In order to have a truly successful potato crop, it is essential to provide the potatoes with everything that they need to thrive. Potatoes tend to be very hardy plants, and can grow in nearly any conditions. However, that does not mean they will produce a good crop. Conditions must be exceptional, as tubers are energy storage vessels for the potatoes. If conditions aren't ideal, there will not be enough energy to store.

Potatoes need to have moist soil at all times, but it must be well drained. Saturated roots and tubers can lead to disease and fungal infection. Potatoes need full sun as well, 8+ hours per day. They can survive with less, but again they may not perform well.

Fertilizing potatoes can be tricky. They need a low nitrogen fertilizer that is high in potassium and phosphorous. A fertilizer that supplies too much nitrogen will cause the plant to produce a mammoth sized plant, but few or small tubers. This is because the plant will focus its energy on growing lots of leafy foliage rather than tubers. Too little phosphorous or potassium could stunt tuber and root development, leading to an unsatisfactory harvest as well.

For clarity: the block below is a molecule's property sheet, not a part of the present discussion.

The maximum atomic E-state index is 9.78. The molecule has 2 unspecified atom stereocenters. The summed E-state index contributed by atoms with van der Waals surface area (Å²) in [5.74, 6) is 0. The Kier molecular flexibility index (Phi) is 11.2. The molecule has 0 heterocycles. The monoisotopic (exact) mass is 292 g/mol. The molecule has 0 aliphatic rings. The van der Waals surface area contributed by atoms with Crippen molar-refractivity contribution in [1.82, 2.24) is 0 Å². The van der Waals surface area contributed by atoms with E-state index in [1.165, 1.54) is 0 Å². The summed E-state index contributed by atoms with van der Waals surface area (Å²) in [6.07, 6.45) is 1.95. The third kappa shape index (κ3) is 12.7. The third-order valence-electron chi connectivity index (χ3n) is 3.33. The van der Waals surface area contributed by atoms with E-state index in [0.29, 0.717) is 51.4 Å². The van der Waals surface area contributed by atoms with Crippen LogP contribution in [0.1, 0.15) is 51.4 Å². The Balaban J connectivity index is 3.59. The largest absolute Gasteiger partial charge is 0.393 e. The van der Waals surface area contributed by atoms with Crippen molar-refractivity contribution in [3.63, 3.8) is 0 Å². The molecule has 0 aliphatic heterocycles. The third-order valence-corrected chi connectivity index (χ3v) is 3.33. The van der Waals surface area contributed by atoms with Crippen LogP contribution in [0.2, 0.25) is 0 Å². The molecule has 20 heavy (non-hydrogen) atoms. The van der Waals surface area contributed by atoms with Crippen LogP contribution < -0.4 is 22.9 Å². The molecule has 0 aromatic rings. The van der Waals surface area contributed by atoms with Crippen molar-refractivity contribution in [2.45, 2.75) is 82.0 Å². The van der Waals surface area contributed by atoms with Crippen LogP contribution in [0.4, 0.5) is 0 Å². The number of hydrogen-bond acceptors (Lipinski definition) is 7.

Growing Soilless Potatoes: Hydroponics, Sand, Sawdust, & Mulch

Believe it or not, potatoes can be grown successfully without soil! Potatoes will of course need water, sunlight, and a balanced fertilizer. Since soil free mediums will not offer much in regards to nutrition, I cannot stress the importance of a balanced fertilizer enough. The growing medium must be loose, able to hold moisture, and keep the developing tubers from being exposed to light. Potatoes are very widely grown in mulches; straw in particular. Potatoes are grown in straw because it not only covers the potatoes, it holds moisture very well and insulates potatoes from both the cold and the heat. The amazing insulation properties of straw can keep potatoes producing quite well even in the dog days of summer; that is, as long as the tubers are laid on bare land. The land helps to stabilize the temperature of the root system.